Will being vaccinated stop the spread of COVID-19?

Many scientists are reluctant to say with certainty that the vaccines currently being administered will prevent transmission of the coronavirus from one person to another. Unfortunately, for many people, this is interpreted as an admission that the vaccines don't work. That’s not the case. The vaccines prevent disease.

Limited data are beginning to suggest the vaccines will at least partly reduce transmission. Known as "sterilizing immunity," two recent studies show some pretty favorable results. One from the UK found that two doses of the Pfizer vaccine cut down a person's chance of transmitting the virus by 86 percent. The other, from Israel, found an 89.4 percent reduction in transmissibility. Johns Hopkins epidemiologists M. Kate Grabowski and Justin Lessler argue, “We are confident vaccination against COVID-19 reduces the chances of transmitting the virus.”

Until the data are confirmed, however, we won't know with certainty how well vaccines prevent infection. And as other vaccines come to market, such as the newly authorized one from Johnson & Johnson, more research will be critical. Viral variants will also complicate things.

Adding a bit of confusion to the complexity is the fact that the terms "COVID-19" (the disease) and "coronavirus" (the infection) are often used interchangeably. "You can’t have the disease without the virus, but you can have the virus without the disease, as many asymptomatic people already know," writes Dr. Angela Rasmussen, a virologist at the Center for Global Health Science and Security at Georgetown University Medical Center. That's why it remains important to continue masking and distancing in the presence of unvaccinated people.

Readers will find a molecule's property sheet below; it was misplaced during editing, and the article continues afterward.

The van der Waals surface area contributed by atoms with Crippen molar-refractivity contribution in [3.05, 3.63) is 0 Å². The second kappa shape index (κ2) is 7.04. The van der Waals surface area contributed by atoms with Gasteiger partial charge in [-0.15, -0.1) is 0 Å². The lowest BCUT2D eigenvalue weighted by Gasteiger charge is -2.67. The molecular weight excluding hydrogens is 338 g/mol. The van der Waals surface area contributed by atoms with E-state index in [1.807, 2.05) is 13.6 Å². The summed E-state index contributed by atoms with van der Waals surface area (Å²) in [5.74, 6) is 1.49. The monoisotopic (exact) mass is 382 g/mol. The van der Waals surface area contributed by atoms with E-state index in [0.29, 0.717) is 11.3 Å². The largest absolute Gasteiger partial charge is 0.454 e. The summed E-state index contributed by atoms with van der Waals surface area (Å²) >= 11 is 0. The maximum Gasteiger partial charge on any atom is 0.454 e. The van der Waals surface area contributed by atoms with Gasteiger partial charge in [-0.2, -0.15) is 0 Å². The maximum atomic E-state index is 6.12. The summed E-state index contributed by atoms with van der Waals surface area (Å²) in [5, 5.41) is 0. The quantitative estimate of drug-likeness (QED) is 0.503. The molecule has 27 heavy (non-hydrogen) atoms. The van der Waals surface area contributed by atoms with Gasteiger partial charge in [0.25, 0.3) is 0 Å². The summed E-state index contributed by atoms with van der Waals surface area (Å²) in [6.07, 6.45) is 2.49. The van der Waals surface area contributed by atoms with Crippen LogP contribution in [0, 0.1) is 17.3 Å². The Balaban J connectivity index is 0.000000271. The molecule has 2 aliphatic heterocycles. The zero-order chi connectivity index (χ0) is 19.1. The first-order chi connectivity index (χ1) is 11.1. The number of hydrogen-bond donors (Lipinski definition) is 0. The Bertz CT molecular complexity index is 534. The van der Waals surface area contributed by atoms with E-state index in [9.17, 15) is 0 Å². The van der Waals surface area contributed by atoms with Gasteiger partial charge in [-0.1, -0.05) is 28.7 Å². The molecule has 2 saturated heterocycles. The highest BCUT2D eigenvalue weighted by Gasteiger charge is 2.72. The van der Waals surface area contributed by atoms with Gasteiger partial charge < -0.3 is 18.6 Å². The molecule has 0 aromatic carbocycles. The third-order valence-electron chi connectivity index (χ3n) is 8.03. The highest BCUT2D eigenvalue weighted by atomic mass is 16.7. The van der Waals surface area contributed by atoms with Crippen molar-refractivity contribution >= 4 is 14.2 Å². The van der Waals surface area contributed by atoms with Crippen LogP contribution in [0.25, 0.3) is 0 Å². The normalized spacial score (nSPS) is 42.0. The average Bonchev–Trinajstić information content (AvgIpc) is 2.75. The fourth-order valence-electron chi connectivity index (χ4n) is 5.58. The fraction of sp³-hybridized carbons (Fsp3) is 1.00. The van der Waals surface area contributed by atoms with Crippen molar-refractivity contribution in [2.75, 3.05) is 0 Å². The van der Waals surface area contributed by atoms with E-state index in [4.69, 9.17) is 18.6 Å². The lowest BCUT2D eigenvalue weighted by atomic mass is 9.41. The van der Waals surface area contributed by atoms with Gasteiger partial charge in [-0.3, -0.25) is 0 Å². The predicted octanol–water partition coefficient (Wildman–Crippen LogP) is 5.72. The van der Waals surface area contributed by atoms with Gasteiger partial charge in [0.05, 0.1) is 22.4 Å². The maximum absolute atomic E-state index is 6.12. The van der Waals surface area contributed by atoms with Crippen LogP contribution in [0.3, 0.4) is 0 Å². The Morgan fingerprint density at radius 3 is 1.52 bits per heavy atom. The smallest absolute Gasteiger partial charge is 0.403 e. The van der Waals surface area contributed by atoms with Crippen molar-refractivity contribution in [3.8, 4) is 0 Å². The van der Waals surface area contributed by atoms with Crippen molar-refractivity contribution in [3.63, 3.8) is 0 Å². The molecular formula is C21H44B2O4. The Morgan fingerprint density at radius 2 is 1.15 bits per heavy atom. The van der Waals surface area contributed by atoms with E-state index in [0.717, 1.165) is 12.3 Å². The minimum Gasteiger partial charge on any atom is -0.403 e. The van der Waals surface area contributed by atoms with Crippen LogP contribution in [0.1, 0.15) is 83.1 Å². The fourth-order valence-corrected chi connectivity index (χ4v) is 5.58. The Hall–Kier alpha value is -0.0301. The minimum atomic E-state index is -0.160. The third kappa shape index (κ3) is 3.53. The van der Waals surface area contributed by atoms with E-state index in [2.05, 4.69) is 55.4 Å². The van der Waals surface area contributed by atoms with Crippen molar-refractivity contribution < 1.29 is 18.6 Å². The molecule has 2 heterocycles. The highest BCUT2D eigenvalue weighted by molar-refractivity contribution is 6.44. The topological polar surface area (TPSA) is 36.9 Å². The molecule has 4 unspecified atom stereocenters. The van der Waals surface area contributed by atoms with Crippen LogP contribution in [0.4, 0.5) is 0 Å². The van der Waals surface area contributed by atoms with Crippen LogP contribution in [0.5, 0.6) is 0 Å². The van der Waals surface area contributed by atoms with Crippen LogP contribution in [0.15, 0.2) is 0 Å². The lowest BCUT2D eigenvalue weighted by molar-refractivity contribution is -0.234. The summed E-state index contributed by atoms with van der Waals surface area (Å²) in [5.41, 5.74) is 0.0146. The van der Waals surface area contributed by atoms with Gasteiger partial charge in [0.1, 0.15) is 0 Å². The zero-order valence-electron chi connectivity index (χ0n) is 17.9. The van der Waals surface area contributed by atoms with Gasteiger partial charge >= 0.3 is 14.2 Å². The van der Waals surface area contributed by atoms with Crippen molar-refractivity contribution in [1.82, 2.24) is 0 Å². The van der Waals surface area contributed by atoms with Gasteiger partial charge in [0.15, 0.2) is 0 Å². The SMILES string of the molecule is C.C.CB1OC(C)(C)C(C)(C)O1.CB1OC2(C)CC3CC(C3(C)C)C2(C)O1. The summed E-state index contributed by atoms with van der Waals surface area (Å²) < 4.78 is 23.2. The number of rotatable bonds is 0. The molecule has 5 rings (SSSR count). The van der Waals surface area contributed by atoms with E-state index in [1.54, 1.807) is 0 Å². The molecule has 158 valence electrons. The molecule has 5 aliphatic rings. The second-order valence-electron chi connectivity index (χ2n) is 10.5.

The race to create vaccines against the disease caused by the coronavirus meant that clinical trials needed to focus on something easily observable - symptoms of COVID-19. Put simply, it was faster to identify participants who developed symptoms of COVID and then confirm infection with the virus, than it was to determine whether participants became infected with the virus but remained asymptomatic.

Vaccines often protect against diseases but not the viruses that cause them. Those of us of a certain age know that vaccines that don't prevent infection can still stop epidemics. The polio vaccine, developed by Dr. Jonas Salk, doesn't provide sterilizing immunity, but it did result in the rapid elimination of polio in the United States beginning in the 1950s. The Salk vaccine was highly protective against the disease and reduced the spread of polio because so many people were vaccinated early and could clear their infection.

Yogi Berra once commented, "it ain't over till it's over." He was talking about the 1973 National League pennant race. The same is true of the pandemic. It doesn't matter how we feel about our own risk of exposure, we need to respect the risk others may be facing. Until the numbers reflect a sustained reduction in spread, we haven't turned the corner. Please, continue to do everything you can to keep yourself and those around you safe and healthy.

I remain forever grateful for all that you do.
Thank you for your vigilance. We want you to stay safe,
healthy, and informed.